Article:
The Duress Defense in the State of Texas
If you are charged with a crime, bringing your strongest defense is naturally the first order of business. Generally, this involves demonstrating that you did not commit the crime in question, but this is not always the case. Affirmative defenses are those in which the accused admits to committing the crime, but he or she commits to proving that he or she has a legal defense for having done so, and one form of affirmative defense in the State of Texas is the defense of duress. When a person commits a crime in response to threats made against his or her life, the defense of duress may apply. If you are coerced into committing a crime via extreme pressure, you can be said to have done so under duress. In essence, duress means doing something at the violent behest of someone else – and not doing it of your own volition. If this is the situation you find yourself in, do not wait to consult with a practiced criminal defense attorney with considerable experience successfully defending clients via affirmative defense strategies.
The Legal Definition of Duress
In the State of Texas, duress is considered an affirmative defense, which means it is a viable justification for doing something that – under different circumstances – would be a criminal act. If the accused engaged in criminal conduct in response to someone else credibly threatening him or her (or credibly threatening someone else) with imminent death or serious bodily injury, he or she may be able to employ a duress defense. If the criminal act in question was not a felony, the accused could use the duress defense if he or she engaged in the criminal conduct in question in response to someone else compelling him or her with force or the threat of force. It is important to note, however, that the accused cannot invoke the duress defense if he or she knowingly, recklessly, or intentionally landed himself or herself in a situation in which he or she was likely to be subjected to a compulsion of this nature. Acting under the command of one’s spouse – unless force or the threat of force is involved – is similarly off-limits for a defense of duress.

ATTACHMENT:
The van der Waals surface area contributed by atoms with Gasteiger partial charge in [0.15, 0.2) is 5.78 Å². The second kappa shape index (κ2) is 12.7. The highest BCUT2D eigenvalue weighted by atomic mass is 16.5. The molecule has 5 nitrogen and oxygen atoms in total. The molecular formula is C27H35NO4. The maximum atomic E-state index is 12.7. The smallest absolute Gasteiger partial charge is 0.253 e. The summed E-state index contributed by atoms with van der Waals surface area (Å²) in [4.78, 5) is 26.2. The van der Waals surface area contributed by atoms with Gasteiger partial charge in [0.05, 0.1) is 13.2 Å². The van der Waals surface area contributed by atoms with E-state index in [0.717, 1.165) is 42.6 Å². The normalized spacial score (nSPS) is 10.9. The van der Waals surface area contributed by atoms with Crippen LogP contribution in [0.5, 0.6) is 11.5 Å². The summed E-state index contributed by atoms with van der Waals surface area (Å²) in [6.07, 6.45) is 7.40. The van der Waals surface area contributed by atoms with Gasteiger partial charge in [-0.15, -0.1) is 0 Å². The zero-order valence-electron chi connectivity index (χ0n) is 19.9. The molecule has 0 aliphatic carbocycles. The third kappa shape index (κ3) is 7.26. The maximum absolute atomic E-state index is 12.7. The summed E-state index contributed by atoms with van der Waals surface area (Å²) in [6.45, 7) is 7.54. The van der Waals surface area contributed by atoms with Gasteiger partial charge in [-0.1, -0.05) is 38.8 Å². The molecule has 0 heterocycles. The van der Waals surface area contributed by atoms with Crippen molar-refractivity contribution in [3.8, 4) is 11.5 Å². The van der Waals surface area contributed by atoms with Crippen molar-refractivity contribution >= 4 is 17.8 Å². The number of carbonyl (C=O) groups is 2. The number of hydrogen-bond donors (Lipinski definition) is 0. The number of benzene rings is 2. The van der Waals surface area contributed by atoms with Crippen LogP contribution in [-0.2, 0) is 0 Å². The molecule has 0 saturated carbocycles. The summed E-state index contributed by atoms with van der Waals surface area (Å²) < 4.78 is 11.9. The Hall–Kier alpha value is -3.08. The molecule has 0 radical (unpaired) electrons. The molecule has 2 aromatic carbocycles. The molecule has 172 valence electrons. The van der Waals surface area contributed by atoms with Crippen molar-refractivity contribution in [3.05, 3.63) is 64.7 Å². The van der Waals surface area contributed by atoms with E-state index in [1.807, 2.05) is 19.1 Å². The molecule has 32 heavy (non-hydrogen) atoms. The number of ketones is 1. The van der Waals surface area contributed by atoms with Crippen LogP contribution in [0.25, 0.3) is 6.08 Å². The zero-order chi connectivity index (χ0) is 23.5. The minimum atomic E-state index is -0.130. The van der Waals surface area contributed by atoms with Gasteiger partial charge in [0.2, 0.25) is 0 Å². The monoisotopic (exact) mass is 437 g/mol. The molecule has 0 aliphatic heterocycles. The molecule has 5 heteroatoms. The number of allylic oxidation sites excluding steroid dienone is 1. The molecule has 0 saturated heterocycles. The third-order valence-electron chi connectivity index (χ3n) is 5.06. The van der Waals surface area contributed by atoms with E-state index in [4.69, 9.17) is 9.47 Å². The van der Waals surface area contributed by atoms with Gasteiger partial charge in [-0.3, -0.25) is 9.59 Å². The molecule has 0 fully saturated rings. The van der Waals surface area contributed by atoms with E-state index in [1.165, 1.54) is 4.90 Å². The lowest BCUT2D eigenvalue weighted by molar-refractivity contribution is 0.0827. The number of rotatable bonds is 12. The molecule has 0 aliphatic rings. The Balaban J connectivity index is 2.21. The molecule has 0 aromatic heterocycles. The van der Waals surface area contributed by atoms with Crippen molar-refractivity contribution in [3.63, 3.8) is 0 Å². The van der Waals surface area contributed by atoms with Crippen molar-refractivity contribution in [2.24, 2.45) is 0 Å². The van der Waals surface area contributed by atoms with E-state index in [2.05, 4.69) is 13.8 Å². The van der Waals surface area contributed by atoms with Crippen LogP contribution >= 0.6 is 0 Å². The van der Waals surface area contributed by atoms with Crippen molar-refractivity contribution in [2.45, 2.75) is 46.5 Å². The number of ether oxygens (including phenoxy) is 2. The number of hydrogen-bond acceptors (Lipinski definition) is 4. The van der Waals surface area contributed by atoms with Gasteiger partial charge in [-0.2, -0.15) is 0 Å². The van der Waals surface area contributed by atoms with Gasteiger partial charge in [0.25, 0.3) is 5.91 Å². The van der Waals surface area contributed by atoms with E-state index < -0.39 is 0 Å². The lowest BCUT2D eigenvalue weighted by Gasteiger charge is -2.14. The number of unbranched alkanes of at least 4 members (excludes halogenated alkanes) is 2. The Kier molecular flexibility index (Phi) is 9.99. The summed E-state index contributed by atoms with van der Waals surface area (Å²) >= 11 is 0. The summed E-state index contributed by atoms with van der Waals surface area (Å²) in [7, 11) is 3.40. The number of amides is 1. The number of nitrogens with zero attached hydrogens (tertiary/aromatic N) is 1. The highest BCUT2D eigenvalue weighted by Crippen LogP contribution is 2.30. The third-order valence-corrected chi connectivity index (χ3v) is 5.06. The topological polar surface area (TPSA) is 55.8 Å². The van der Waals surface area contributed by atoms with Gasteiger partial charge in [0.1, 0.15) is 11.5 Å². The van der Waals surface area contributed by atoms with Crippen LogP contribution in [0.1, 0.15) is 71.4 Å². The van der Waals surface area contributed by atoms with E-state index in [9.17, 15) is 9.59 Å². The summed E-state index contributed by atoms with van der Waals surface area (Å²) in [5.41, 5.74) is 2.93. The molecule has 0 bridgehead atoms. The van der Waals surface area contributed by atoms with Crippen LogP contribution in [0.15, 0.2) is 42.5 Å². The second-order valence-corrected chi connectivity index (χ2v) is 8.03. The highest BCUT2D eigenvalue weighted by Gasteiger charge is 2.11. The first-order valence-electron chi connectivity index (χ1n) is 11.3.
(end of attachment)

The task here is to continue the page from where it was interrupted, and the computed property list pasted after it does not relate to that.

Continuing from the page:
When someone is accused of a crime, the prosecution shoulders the legal burden of proving his or her guilt beyond a reasonable doubt. This means, in essence, that it would be unreasonable to believe that he or she is not guilty. When, however, a defendant uses an affirmative defense such as the duress defense, he or she must prove via a preponderance of the evidence that the criminal conduct he or she engaged in was due to someone else’s force or threat of force. The preponderance of the evidence means that it is more likely true than not true (a less onerous level of proof than beyond a reasonable doubt but one that the defendant himself or herself must shoulder). If, however, the defendant should have reasonably foreseen that putting himself or herself in the situation at hand could have led to the commission of a crime, the defense of duress is not valid.
Successful Duress Defenses
In order to bring a successful duress defense, the defendant must prove that one of two scenarios applies.
The Threat of Imminent Death or Serious Bodily Injury
If the accused was threatened with either imminent death or serious bodily injury, it means that the prospect of death or serious injury was immediate (not a threat of future harm), and not carrying out the criminal activity would have tripped one of these dire consequences (either imminent death or imminent serious bodily injury). Being threatened with serious harm in the future does not reach the necessary level.
The Use of Force or the Threat of Force